|The Carlisle Chamber Orchestra. (Courtesy photo)|
The Carlisle Chamber Orchestra has been selected as Second Place Winner in the Community Orchestra division of The American Prize national non-profit competitions in the performing arts. The first place winner is Springfield/Drury (Missouri) Civic Orchestra and third winner is the Austin (Texas) Civic Orchestra.
The American Prize is the nation’s most comprehensive series of contests in the classical arts. It is unique in scope and is designed to evaluate, recognize and reward the best performers, ensembles and composers, attracting hundreds of qualified contestants from all 50 states.
The Carlisle Chamber Orchestra was formed in 2014 by Richard and Kathleen Chick of Suffolk Lane. They reasoned that a community ensemble composed of carefully vetted volunteers performing works accessible to the players and audience would achieve community acceptance and recognition. Furthermore, the successful establishment of a new classical ensemble and growth of a suitable audience in a town of under 6000 would not only serve the membership and community but would potentially foster the appreciation of classical music generally.
Now as the orchestra approaches its sixth season there is a continued increase in an enthusiastic audience attendance. There are many examples of “significant others” new to classical concerts and many on fixed income, attracted by the orchestra’s donation-based admissions. For more about this award-winning community ensemble visit www.CCOrch.org.
The Fall opener concert will be on Friday, November 1, at 8 p.m. at the Carlisle Congregational Church. This concert features the violin/viola duo, Anton Miller and Rita Porfiris from the Hartt Music School performing the Max Bruch Double Concerto, and the Sibelius Symphony No. 2.
Garden Club receives Civic Development Grant
The Carlisle Garden Club is pleased to announce that it is the recipient of a $1,000 Civic and Historic Landscape Grant from the Garden Club Federation of Massachusetts (GCFM). This grant will support the club’s project to upgrade plantings in the Carlisle Town Center rotary.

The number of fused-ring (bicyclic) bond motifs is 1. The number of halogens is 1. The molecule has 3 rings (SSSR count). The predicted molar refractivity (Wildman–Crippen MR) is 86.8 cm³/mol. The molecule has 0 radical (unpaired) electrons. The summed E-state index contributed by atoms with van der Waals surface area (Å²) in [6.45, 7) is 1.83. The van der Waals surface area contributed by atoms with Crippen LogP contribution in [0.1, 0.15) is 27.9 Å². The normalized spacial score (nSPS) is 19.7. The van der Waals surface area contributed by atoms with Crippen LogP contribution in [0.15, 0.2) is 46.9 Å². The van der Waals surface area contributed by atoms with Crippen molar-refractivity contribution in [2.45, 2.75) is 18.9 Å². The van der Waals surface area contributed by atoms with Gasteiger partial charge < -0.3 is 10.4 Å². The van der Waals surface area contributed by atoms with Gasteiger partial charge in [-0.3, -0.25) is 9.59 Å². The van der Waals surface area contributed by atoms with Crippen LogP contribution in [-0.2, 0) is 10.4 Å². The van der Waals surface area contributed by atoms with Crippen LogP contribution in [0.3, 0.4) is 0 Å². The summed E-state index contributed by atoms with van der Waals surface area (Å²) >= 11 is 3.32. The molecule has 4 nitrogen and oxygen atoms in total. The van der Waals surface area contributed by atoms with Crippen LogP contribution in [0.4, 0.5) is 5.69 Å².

The Carlisle Garden Club has planted and maintained the rotary for over twenty years. At the current time, some plantings have become overgrown and could block sight lines, and others have become unhealthy due to age and a harsh, dry environment. After the town’s Complete Streets project to improve road safety is finished next summer, the Garden Club will begin to upgrade the rotary with small-sized cultivars, emphasizing native shrubs and perennials that are colorful and attractive in all seasons.
The Carlisle Garden Club was one of only two recipients out of 14 applicants. GCFM Grants Chair Leslie Frost noted the visibility of the site, the historic importance of the Civil War statue and the intent to involve the entire club and community in further fundraising were the key elements making the Carlisle proposal stand out.
A wine tasting event to benefit the rotary is being planned in conjunction with Ferns, at Center Park on Saturday, October 12, from 3 to 5 p.m. Please see carlislegardenclub.org for more information.
Eleven CCHS seniors earn academic recognition
The following CCHS students are National Merit Scholarship semi-finalists: Charles Crounse, Carson Detweiler, Sarah Hoover, Cynthia Li, Harriet Martin, Madeline Mueller, Olivia Mueller, Elizabeth Rennert, Maisie Spofford, Heather Szczesniak (Carlisle) and Lucas Wilbur.